return $this->belongsToMany(Tag::class, 'post_tags', 'post_id', 'tag_id');

This relationship gives us the ability to both automatically get post tags (via $post->tags) and change them.

In doing so, we do not write a single line of SQL code! All code with all connections, checks, etc. wrote the framework for us. And this not only greatly speeds up the entire development process, saving hundreds of hours of time, but also insures against a bunch of possible errors, including security errors, for example, you can not process some data when added to the database and get a potential security error.

I liked such a feature as safe deletion

if in the model just add a trait

use SoftDeletes;

then when deleting records, they will not be physically deleted, but simply marked as deleted, you will not see them on the site, since almost all methods of working with the database do not see these records, but they will be in the database and they can be easily restored if necessary.

What else, for example - pagination

If you need to add pagination, then in the controller, when receiving posts, do

$posts = Post::paginate(10);

and in the template
add just one line of code

{{ $posts->links() }}

and that's it, we get a working pagination, stylized for example. under the bootstrap, which itself creates all the links.
Now compare how much code you need to write in opencart in order to add the same pagination for each page .. that's a bunch of lines of code in each! controller.

    $url = '';
    if (isset($this->request->get['filter_name'])) {
      $url .= '&filter_name=' . urlencode(html_entity_decode($this->request->get['filter_name'], ENT_QUOTES, 'UTF-8'));
    if (isset($this->request->get['filter_model'])) {
      $url .= '&filter_model=' . urlencode(html_entity_decode($this->request->get['filter_model'], ENT_QUOTES, 'UTF-8'));
    if (isset($this->request->get['filter_price'])) {
      $url .= '&filter_price=' . $this->request->get['filter_price'];
    if (isset($this->request->get['filter_quantity'])) {
      $url .= '&filter_quantity=' . $this->request->get['filter_quantity'];
    if (isset($this->request->get['filter_status'])) {
      $url .= '&filter_status=' . $this->request->get['filter_status'];
    if (isset($this->request->get['filter_image'])) {
      $url .= '&filter_image=' . $this->request->get['filter_image'];
    if (isset($this->request->get['sort'])) {
      $url .= '&sort=' . $this->request->get['sort'];
    if (isset($this->request->get['order'])) {
      $url .= '&order=' . $this->request->get['order'];
    $pagination = new Pagination();
    $pagination->total = $product_total; // для этого нужно эту переменную еще вручную достать из базы, создав для этого отдельный метод с кучей sql кода и передать в контроллер. 
    $pagination->page = $page;
    $pagination->limit = $this->config->get('config_limit_admin');
    $pagination->url = $this->url->link('catalog/product', 'token=' . $this->session->data['token'] . $url . '&page={page}', true);
    $data['pagination'] = $pagination->render();

Great concept - queues and tasks.

If there are any actions, eg. sending mail or some calculations for which you need to contact third-party services, then instead of waiting a long time each time until the third-party server returns the result, you can create a new Job and add it to the Queue after that all actions in the queue will be quietly processed in background and nothing on the site will slow down while waiting for a response from the server.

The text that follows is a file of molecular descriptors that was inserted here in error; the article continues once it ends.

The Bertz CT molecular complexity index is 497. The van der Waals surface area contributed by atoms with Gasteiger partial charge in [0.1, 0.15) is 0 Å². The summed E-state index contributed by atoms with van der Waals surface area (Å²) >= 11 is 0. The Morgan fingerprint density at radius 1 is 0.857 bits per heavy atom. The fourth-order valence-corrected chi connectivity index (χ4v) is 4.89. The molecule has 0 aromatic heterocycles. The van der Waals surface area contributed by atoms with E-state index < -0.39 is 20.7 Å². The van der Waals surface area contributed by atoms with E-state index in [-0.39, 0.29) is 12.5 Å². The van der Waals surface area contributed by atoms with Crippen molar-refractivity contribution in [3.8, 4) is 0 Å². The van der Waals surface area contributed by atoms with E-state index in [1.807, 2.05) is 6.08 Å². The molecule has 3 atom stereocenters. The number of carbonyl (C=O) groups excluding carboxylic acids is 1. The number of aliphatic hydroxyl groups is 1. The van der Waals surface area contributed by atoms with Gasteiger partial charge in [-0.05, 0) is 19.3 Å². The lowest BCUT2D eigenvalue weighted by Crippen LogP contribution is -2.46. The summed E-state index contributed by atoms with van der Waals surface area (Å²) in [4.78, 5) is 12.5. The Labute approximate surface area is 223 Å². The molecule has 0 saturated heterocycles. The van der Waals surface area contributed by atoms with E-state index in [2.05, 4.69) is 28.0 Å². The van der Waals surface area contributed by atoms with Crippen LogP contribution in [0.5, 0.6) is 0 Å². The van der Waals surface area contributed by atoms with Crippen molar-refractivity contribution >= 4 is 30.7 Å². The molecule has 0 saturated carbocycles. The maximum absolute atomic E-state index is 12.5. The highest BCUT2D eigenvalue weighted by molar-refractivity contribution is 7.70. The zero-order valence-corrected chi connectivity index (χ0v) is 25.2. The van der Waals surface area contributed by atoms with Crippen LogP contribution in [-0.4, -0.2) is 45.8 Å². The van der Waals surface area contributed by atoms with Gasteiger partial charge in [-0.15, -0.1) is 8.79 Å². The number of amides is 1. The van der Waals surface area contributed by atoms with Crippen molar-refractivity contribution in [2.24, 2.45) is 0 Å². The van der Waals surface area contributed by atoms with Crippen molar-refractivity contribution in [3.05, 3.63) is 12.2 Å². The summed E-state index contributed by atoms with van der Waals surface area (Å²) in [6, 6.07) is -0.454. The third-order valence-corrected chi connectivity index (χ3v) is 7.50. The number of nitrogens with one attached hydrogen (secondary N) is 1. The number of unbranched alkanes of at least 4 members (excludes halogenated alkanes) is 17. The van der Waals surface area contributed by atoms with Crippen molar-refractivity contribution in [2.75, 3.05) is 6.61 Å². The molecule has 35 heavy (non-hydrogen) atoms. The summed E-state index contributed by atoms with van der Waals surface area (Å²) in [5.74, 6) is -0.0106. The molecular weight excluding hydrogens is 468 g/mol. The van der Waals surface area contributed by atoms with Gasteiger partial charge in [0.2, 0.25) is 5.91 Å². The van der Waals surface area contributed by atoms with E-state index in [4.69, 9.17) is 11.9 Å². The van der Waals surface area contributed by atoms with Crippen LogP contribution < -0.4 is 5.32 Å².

Another great concept is Middleware

This is the code that is executed before or after the request.
It is very convenient to make various restrictions on access to some pages (for example, to allow access to the page only to an authorized user or admin, etc.) or to process incoming data, for example, spaces at the beginning and end are displayed by default for all input lines. In this case, all the logic is not written in one heap in the controller through a bunch of conditions, but lies in a separate class.
Through this mechanism, CSRF protection (cross-site request forgery) is also made
all you have to do is write in the form template
and that's it! the framework itself will create the necessary tokens, pass them to the form, display the necessary input, and at the input it will check all requests (except get) whether there is a token there, whether it matches, if it does not match, it will return with an error and will not allow such a form to go further.
This mechanism works for all forms, that is, out of the box there is this protection for all forms. And there is no such protection at all in OpenCart.
Through the Middleware, throttling is also implemented out of the box, for the API you can specify how many requests, for example. per minute the server should process and no more.

Well, and so on, what I described above is a very small part of the capabilities of the framework, just for an example. There are many more possibilities.
I just wanted to show how everything is thought out to the smallest detail here, when the main basic actions are automated so much that they are done literally in 1-2 lines of code.
And how it contrasts with opencart, where for any action you need to write dozens of lines of code, and even duplicate it in dozens of controllers.
A clear example of a comparison when in one case a product is made by programmers for programmers and when in another case someone writes code without thinking at all about who then and how they will work with this code in the future ..
Perhaps that is why the popularity of Laravel has been growing over the past 5 years, which unfortunately cannot be said about OpenCart ..